Giles Fraser: Art should point further than cash

17 June 2009

The artist Peter Blake sat out in the sun at the Vauxhall Art Car Boot Fair last Sunday, and, having sold all his prints in the first half-hour, decided that he would sign anything anybody wanted for a fiver. Now, either he was just selling his signature — in itself a pretty arrogant thing to do — or he was, by signing random objects, declaring them to be works of art.

Yet the fact that he would sign absolutely anything was telling: here was the final admission, if any were needed, that art is no longer anything to do with discrimination, creation, or judgement. Art is all about celeb­rity, and the signature has become more than the work itself. Indeed, the work has now disappeared, and all that is left is the artist’s mark, like a grin on a vanishing Cheshire Cat.

Of course, Mr Blake could poten­tially argue that his act was itself a commentary — even satire — on the nature of celebrity itself. Do me a favour. Selling your scribble for a fiver a pop is hardly an assault on mass celebrity culture. Paris Hilton won’t be quaking in her Gucci loafers. No, on this lazy afternoon in the London sunshine there was an acknowledgement that Pop Art has eaten itself. For all the supposed cleverness and style, the truth and motivation behind this sort of work is as old as the hills: money.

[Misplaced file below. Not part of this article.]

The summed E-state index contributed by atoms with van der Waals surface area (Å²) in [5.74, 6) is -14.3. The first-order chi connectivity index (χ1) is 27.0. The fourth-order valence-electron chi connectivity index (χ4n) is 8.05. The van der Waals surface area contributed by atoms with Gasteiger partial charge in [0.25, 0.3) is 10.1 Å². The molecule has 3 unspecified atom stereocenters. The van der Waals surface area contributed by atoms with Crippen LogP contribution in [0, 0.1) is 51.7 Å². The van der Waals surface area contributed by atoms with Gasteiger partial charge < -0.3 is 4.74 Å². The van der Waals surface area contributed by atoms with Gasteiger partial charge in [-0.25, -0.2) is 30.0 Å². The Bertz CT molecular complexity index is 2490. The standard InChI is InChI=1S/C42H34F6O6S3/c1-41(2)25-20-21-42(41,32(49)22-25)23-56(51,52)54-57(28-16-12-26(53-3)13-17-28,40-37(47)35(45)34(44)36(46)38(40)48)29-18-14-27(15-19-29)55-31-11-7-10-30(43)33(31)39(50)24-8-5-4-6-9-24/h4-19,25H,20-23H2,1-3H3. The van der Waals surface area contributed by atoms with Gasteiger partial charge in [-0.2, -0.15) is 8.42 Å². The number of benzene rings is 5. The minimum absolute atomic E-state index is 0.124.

In some ways, Pop Art was the first self-consciously secular art form. The targets and flags and cartoonish images that were its trademarks eschewed any reference to the transcendent. All meaning is imminent. There are to be no more attempts to mount raids on the un­speakable. There is to be no yearning, in Wallace Stevens’s fine words, to play a tune “beyond us, yet our­selves”.

Here is my problem with the secular: that, in refusing to allow any expression of our desire for the transcendent, in cramping the exercise of the human imagination, we are asked to inhabit a desolate world of social empiricism, a world where all value is increasingly collapsed into the verifiable measure of the pound or the dollar. And that, of course, was another of Pop Art’s representative images. Here, the dollar is Lord.

The problem is not that art has got itself involved with money. Art and currency have been bedfellows since the first caveman. Artists have to eat, too. No, what makes this a particularly cruel type of betrayal is that artists have gained their special status in society because of their ability to point us beyond the confines of our limited imaginations. To trade that great vocation for a fiver is a sorry end.

Canon Fraser is Team Rector of Putney, in south London.

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